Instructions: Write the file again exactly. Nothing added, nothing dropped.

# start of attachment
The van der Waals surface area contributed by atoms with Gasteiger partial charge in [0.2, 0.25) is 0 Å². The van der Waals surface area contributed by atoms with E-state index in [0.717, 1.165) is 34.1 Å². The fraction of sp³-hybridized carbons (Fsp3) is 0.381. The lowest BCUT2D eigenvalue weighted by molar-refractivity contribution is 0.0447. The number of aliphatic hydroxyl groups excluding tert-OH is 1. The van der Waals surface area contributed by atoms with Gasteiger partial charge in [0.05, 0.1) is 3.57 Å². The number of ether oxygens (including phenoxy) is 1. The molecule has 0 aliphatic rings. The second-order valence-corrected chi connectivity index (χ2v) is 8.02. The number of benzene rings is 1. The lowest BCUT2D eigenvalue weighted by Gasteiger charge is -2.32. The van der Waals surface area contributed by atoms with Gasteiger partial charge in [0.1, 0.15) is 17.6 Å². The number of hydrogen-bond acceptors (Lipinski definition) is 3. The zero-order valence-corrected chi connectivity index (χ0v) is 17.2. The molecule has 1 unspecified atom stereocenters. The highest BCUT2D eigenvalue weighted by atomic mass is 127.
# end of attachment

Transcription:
The van der Waals surface area contributed by atoms with Gasteiger partial charge in [0.2, 0.25) is 0 Å². The van der Waals surface area contributed by atoms with E-state index in [0.717, 1.165) is 34.1 Å². The fraction of sp³-hybridized carbons (Fsp3) is 0.381. The lowest BCUT2D eigenvalue weighted by molar-refractivity contribution is 0.0447. The number of aliphatic hydroxyl groups excluding tert-OH is 1. The van der Waals surface area contributed by atoms with Gasteiger partial charge in [0.05, 0.1) is 3.57 Å². The number of ether oxygens (including phenoxy) is 1. The molecule has 0 aliphatic rings. The second-order valence-corrected chi connectivity index (χ2v) is 8.02. The number of benzene rings is 1. The lowest BCUT2D eigenvalue weighted by Gasteiger charge is -2.32. The van der Waals surface area contributed by atoms with Gasteiger partial charge in [0.1, 0.15) is 17.6 Å². The number of hydrogen-bond acceptors (Lipinski definition) is 3. The zero-order valence-corrected chi connectivity index (χ0v) is 17.2. The molecule has 1 unspecified atom stereocenters. The highest BCUT2D eigenvalue weighted by atomic mass is 127.